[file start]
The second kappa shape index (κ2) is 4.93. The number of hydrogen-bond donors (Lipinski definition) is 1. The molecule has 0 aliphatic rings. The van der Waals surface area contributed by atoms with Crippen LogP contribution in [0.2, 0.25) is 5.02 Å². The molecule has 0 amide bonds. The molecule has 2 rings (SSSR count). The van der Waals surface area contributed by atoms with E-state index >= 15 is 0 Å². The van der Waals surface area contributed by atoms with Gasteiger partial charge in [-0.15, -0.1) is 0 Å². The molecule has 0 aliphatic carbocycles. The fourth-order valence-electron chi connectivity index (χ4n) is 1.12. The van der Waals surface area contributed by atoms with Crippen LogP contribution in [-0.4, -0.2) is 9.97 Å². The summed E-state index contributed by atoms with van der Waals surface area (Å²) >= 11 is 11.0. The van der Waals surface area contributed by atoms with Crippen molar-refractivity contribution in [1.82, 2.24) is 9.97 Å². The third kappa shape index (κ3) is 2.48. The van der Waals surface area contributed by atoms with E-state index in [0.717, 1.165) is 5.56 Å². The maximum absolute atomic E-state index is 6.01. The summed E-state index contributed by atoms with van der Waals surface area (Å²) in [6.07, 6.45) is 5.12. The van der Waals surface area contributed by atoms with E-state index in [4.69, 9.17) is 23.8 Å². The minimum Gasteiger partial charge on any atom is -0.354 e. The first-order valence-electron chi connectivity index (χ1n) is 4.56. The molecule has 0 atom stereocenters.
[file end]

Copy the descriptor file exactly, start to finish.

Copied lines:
The second kappa shape index (κ2) is 4.93. The number of hydrogen-bond donors (Lipinski definition) is 1. The molecule has 0 aliphatic rings. The van der Waals surface area contributed by atoms with Crippen LogP contribution in [0.2, 0.25) is 5.02 Å². The molecule has 0 amide bonds. The molecule has 2 rings (SSSR count). The van der Waals surface area contributed by atoms with E-state index >= 15 is 0 Å². The van der Waals surface area contributed by atoms with Gasteiger partial charge in [-0.15, -0.1) is 0 Å². The molecule has 0 aliphatic carbocycles. The fourth-order valence-electron chi connectivity index (χ4n) is 1.12. The van der Waals surface area contributed by atoms with Crippen LogP contribution in [-0.4, -0.2) is 9.97 Å². The summed E-state index contributed by atoms with van der Waals surface area (Å²) >= 11 is 11.0. The van der Waals surface area contributed by atoms with Crippen molar-refractivity contribution in [1.82, 2.24) is 9.97 Å². The third kappa shape index (κ3) is 2.48. The van der Waals surface area contributed by atoms with E-state index in [0.717, 1.165) is 5.56 Å². The maximum absolute atomic E-state index is 6.01. The summed E-state index contributed by atoms with van der Waals surface area (Å²) in [6.07, 6.45) is 5.12. The van der Waals surface area contributed by atoms with E-state index in [4.69, 9.17) is 23.8 Å². The minimum Gasteiger partial charge on any atom is -0.354 e. The first-order valence-electron chi connectivity index (χ1n) is 4.56. The molecule has 0 atom stereocenters.